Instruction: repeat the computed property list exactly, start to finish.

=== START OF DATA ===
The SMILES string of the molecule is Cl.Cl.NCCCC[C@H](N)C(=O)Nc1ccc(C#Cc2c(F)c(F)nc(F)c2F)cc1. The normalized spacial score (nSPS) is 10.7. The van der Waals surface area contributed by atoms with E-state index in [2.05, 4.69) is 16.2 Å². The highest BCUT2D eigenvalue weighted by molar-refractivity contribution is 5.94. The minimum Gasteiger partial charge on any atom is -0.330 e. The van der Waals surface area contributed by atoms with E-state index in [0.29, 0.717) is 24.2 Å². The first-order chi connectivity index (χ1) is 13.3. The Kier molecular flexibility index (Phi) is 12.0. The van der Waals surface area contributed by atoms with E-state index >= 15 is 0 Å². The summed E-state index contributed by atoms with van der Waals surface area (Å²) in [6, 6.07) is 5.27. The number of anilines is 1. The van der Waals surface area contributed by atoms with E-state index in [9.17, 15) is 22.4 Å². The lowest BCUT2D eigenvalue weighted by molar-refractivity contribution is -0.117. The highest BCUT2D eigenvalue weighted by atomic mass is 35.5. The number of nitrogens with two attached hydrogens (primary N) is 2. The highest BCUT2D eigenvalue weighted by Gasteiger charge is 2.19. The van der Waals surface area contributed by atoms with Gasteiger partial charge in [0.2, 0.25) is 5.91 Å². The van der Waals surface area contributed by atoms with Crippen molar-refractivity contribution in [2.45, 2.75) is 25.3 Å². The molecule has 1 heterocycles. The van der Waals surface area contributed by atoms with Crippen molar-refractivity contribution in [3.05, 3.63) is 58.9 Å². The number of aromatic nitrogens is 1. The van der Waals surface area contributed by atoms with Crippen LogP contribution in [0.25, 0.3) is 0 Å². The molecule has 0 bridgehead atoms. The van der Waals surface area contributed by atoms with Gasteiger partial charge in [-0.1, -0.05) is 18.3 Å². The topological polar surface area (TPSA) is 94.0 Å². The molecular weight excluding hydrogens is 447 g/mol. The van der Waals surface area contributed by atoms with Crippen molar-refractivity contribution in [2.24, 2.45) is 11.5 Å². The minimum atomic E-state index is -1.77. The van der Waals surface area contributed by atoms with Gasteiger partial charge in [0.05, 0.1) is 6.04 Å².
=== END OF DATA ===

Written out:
The SMILES string of the molecule is Cl.Cl.NCCCC[C@H](N)C(=O)Nc1ccc(C#Cc2c(F)c(F)nc(F)c2F)cc1. The normalized spacial score (nSPS) is 10.7. The van der Waals surface area contributed by atoms with E-state index in [2.05, 4.69) is 16.2 Å². The highest BCUT2D eigenvalue weighted by molar-refractivity contribution is 5.94. The minimum Gasteiger partial charge on any atom is -0.330 e. The van der Waals surface area contributed by atoms with E-state index in [0.29, 0.717) is 24.2 Å². The first-order chi connectivity index (χ1) is 13.3. The Kier molecular flexibility index (Phi) is 12.0. The van der Waals surface area contributed by atoms with E-state index >= 15 is 0 Å². The summed E-state index contributed by atoms with van der Waals surface area (Å²) in [6, 6.07) is 5.27. The number of anilines is 1. The van der Waals surface area contributed by atoms with E-state index in [9.17, 15) is 22.4 Å². The lowest BCUT2D eigenvalue weighted by molar-refractivity contribution is -0.117. The highest BCUT2D eigenvalue weighted by atomic mass is 35.5. The number of nitrogens with two attached hydrogens (primary N) is 2. The highest BCUT2D eigenvalue weighted by Gasteiger charge is 2.19. The van der Waals surface area contributed by atoms with Gasteiger partial charge in [0.2, 0.25) is 5.91 Å². The van der Waals surface area contributed by atoms with Crippen molar-refractivity contribution in [2.45, 2.75) is 25.3 Å². The molecule has 1 heterocycles. The van der Waals surface area contributed by atoms with Crippen molar-refractivity contribution in [3.05, 3.63) is 58.9 Å². The number of aromatic nitrogens is 1. The van der Waals surface area contributed by atoms with Crippen LogP contribution in [0.25, 0.3) is 0 Å². The molecule has 0 bridgehead atoms. The van der Waals surface area contributed by atoms with Gasteiger partial charge in [-0.1, -0.05) is 18.3 Å². The topological polar surface area (TPSA) is 94.0 Å². The molecular weight excluding hydrogens is 447 g/mol. The van der Waals surface area contributed by atoms with Crippen molar-refractivity contribution in [2.24, 2.45) is 11.5 Å². The minimum atomic E-state index is -1.77. The van der Waals surface area contributed by atoms with Gasteiger partial charge in [0.05, 0.1) is 6.04 Å².